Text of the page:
2 December, 1999
NEWS FLASH: I just got word that I may be on a flight back to New Zealand tomorrow morning. (Remember, stay loose in Antarctica.) This is still unsure as the weather here is overcast and the southbound flight from Christchurch might be cancelled. If I fly tomorrow, this will be my last journal from the ice. I will post a journal from New Zealand to let you know how the flight went. If not, I will post one last journal from Antarctica tomorrow. B.S.
The on-ice phase of the Cape Roberts Project is just about over. There was a get-together, a kind of Bon Voyage party, for the members of the CRP Team at Scott Base last night. Peter Barrett, Chief Scientist on the project, gave a short speech summarizing the history and accomplishments of the project. Yesterday, a science meeting was held in Crary Lab during which each science group gave an overview of their findings and interpretations of the data to date. Each scientist has contributed to an Initial Report, which is to be completed before they leave the ice and will be published soon after.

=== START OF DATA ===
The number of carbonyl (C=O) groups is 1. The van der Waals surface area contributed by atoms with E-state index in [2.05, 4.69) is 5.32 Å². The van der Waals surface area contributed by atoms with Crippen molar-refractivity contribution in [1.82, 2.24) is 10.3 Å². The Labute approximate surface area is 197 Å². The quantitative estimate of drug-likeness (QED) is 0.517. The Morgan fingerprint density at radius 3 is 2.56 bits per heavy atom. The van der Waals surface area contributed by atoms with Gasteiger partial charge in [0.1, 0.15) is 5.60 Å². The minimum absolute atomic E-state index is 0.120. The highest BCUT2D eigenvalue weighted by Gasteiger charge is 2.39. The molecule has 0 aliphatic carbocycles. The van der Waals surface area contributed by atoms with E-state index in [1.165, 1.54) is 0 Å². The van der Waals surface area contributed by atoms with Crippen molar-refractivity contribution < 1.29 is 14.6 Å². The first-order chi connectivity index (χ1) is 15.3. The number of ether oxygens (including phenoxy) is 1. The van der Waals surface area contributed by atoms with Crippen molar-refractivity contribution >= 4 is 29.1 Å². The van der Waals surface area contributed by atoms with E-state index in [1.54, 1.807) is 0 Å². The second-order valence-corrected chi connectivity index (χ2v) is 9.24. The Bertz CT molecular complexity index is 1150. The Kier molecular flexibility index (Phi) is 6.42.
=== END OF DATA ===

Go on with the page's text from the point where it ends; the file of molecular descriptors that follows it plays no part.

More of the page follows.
These are the events that are bringing closure on the most ambitious drilling project ever in the Antarctic. It has been a three-year project that has involved hundreds of people from many parts of the world. What were the results from CRP-3, the last year of drilling? Many of the findings that can be gleaned from the data collected will not be known for months or years from now after scientists have had time to analyze the tremendous amount of data generated by CRP-3. The information must also be compared to the other years data and information from other sources. However, there are some conclusive findings that were presented at the summary meeting that tell of the success of CRP-3. As a reminder, the original science goals of the project were to answer these two questions: "Did the ice sheet grow and decay on Antarctica, with attendant changes in global sea level, prior to the earliest Oligocene 34 Ma ago, when it is widely believed the first extensive ice formed on the continent?"; and " At what time did the continent begin to rift to form the Ross Sea and the Transantarctic Mountains?".
The scientist who proposed the project believed that in order to start to answer these questions, they needed to study rock deposits from that time period between the Oligocene geologic epoch (24-34 mya) and the Eocene epoch (34-55 mya). They determined from seismic studies that the Cape Roberts area would be a likely place to drill to reach these rocks. They proposed to drill three holes, each one drilling in rocks overlapping in geologic time with the previous one in order to produce a continuous rock record of the time when Antarctica changed from a relatively warmer climate to its present cold climate, about 34 million years ago. It was hoped that the data from CRP-3 in 1999 would help unlock the history of this critical time?